fields on the model object as well, which will make updates easier to perform. *This is less critical now
since the V2 responses include reified `PartitionedContent[ObjT]` objects instead of just the modeled records in V1.*

#### Put Single Item

This leverages the DynamoDB Put operation, and will overwrite an existing item with identical partition and content IDs.

```python
from pydantic_dynamo.models import PartitionedContent
from uuid import uuid4

id1 = str(uuid4())
actor1 = FilmActor(id=id1, name="Daniel Day-Lewis")

await repo.put(
    PartitionedContent[FilmActor](
        partition_ids=[], content_ids=[id1], item=actor1
    )
)
```

#### Put Multiple Items

When saving more than one item, you can use a batch operation that will utilize DynamoDB's `write_batch` 
operation, which will more efficiently buffer data and minimize the total number of network calls compared to calling
`put` in a loop.

```python
from pydantic_dynamo.models import PartitionedContent
from uuid import uuid4

id1 = str(uuid4())
actor1 = FilmActor(id=id1, name="Daniel Day-Lewis")
id2 = str(uuid4())
actor2 = FilmActor(id=id2, name="Steve Buscemi")


await repo.put_batch(
    (
        PartitionedContent[FilmActor](
            partition_ids=[], content_ids=[id1], item=actor1
        ),
        PartitionedContent[FilmActor](
            partition_ids=[], content_ids=[id2], item=actor2
        ),
    )
)
```

#### Update an item

NB: Please review the limitation in [issue #1](https://github.com/david-a-jetter/pydantic-dynamo/issues/1)

Updates are handled in a somewhat more complex and manual manner using an `UpdateCommand` object.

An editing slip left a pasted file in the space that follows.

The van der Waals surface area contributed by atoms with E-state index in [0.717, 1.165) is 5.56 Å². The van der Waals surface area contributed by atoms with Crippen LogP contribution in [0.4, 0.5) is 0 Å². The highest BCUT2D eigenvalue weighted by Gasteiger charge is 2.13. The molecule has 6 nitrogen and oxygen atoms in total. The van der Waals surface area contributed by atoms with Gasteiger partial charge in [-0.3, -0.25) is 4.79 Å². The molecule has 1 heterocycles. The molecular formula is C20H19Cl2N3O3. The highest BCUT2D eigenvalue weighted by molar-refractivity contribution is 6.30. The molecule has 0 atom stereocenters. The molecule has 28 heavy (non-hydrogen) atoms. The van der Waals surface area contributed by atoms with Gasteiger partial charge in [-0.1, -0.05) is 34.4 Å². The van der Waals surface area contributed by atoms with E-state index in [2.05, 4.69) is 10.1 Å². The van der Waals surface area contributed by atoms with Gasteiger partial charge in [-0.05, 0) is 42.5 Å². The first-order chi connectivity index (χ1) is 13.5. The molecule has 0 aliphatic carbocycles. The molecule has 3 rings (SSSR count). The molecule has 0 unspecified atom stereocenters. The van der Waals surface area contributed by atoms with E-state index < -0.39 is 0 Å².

Since this is constructed by sending `Dict[str, Any]`, dictionary entries are validated against
the pydantic model's schema before sending data to DynamoDB.

`set_commands` can be used to map attributes' names to a new value.
`increment_attrs` can be used to increment attributes' current values by some integer.
`append_attrs` can be used to extend a `List` attribute's values

`current_version` can be used to enforce a check on the object's version number to
adhere to an object versioning pattern. 


```python
from pydantic_dynamo.models import UpdateCommand

await repo.update(
    partition_id=None,
    content_id=[id1],
    command=UpdateCommand(
        set_commands={"review": "Talented, but unfriendly in Gangs of New York"}
    )
)

```


### Reading Data

#### Get Item

Finally, something simple to document. This gets a single item by its partition and content IDs,
returning a `GetResponse[FilmActor]` with a `content` value of `None` if no item is found.

This example would retrieve just the first actor item.
```python